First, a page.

The Unites States Marine Corps is scrambling to address the fallout from revelations over the weekend of a Facebook group where hundreds of nude photos of female service members, veterans, and civilians were posted without their consent by other Marines. Military officials are reportedly investigating the matter, which has reignited discussions over the treatment of women in the military. The photo scandal comes two months after three female Marines became the first women to join the infantry.
The secret “Marines United” Facebook group was first uncovered by The War Horse, a nonprofit news organization run by investigative journalist and military veteran Thomas Brennan. In an article published Saturday by the Center for Investigative Reporting’s Reveal News, Brennan noted that since the end of January, photos of more than two dozen women—many on active duty—with their names, location, and military rank were shared on the page. In at least one incident, comments on a photo advocated for a woman to be sexually assaulted.
The scandal “underscores ongoing problems of sexual harassment within military ranks and could hurt recruitment of women,” Brennan writes. “Officials within the Defense Department confirmed it also puts service members at risk for blackmail and jeopardizes national security.”
Photos posted in the group, which has more than 30,000 members, many using their personal Facebook accounts, reportedly drew plenty of attention, inspiring more than 2,500 comments. According to Brennan, some members of the Facebook group “invited others to collect, identify and share photos of naked or scantily clad service women.” Many group members also had access to a Google Drive that included dossiers with women’s names and social media information, as well as photos of unidentified women in various states of undress. The total number of photos shared in the “Marines United” group and through Google Drive is unknown.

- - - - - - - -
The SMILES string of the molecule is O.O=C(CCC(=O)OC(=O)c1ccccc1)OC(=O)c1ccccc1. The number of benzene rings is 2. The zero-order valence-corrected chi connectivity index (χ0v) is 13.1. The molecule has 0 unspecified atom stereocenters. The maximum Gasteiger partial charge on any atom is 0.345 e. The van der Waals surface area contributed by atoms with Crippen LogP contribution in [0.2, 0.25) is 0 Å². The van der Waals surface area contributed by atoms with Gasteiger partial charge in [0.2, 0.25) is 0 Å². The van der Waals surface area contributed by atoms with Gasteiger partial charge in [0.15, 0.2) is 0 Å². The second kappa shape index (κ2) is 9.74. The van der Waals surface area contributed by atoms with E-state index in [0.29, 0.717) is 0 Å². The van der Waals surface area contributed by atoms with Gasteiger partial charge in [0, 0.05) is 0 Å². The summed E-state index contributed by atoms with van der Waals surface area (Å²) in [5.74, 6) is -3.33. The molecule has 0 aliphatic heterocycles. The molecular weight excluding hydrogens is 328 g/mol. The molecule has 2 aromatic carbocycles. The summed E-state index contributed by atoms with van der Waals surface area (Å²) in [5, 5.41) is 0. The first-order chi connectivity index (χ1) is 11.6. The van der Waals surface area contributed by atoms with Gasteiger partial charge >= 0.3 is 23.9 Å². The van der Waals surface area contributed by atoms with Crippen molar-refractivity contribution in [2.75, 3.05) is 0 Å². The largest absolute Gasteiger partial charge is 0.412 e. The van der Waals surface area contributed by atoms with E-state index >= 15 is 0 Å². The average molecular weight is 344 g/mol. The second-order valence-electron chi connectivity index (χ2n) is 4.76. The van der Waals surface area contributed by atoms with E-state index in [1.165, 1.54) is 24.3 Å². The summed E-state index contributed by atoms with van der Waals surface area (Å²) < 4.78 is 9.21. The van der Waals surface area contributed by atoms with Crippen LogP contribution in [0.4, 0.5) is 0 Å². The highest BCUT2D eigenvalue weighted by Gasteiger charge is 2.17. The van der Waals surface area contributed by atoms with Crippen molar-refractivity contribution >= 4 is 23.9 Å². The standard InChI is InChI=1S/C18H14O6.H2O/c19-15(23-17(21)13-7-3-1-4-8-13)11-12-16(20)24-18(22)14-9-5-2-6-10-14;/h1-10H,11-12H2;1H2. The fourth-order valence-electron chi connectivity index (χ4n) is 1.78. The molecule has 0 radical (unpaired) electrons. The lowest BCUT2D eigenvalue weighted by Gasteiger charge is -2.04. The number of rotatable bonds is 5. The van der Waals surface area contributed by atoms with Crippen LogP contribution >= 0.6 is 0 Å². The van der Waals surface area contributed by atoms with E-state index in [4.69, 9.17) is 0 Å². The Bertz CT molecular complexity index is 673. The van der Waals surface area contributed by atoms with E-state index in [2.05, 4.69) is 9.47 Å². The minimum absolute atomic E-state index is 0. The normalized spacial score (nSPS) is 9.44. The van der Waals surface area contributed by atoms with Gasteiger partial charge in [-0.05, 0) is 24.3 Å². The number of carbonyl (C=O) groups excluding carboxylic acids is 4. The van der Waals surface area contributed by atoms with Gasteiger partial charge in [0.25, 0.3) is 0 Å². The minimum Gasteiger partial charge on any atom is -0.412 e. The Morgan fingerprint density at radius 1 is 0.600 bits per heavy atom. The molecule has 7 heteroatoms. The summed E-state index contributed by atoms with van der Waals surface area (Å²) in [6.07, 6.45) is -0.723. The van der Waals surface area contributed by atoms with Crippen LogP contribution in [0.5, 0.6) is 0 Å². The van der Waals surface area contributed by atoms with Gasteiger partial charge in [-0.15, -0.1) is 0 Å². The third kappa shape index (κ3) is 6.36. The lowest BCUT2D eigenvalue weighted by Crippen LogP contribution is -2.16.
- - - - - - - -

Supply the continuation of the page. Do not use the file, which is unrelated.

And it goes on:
The photos have come from a variety of sources. Two women, who had their photos shared online, said that they believe former partners leaked the images. Others said that they fear their accounts may have been hacked and their personal photos stolen. Another woman learned that she had been stalked by a fellow Marine only after Brennan contacted military officials for comment.
Shortly after Brennan requested comment, social media accounts behind the photo sharing were removed by Facebook and Google at the military’s request. A formal investigation has been launched by the Naval Criminal Investigative Service. At least one Marine has already been discharged for photographing a female corporal without her consent.
An internal document recently circulated to military public affairs officers notes that any Marines found to have posted explicit photos without a woman’s consent could face charges under the Uniformed Code of Military Justice. Others who shared the photos could face criminal charges or administrative action.
“No person should be treated this way. It is inconsistent with our Core Values, and it impedes our ability to perform our mission,” said Sgt. Major Ronald L. Green, the Marines’ highest ranking enlisted service member, in a statement to CBS News. According to the Associated Press, the Defense Department has launched its own review into the incident.
The controversy follows a 2015 announcement by then-Defense Secretary Ash Carter ending the ban on women in military combat roles. The scandal also arises as the military struggles to deal with sexual assaults in its ranks. There were roughly 6,000 reports of military sexual assault in 2015, the most recent year for which numbers are available, according to the Pentagon. Advocates argue that fear of reprisal has deterred many victims from reporting assaults, leaving the exact number unclear.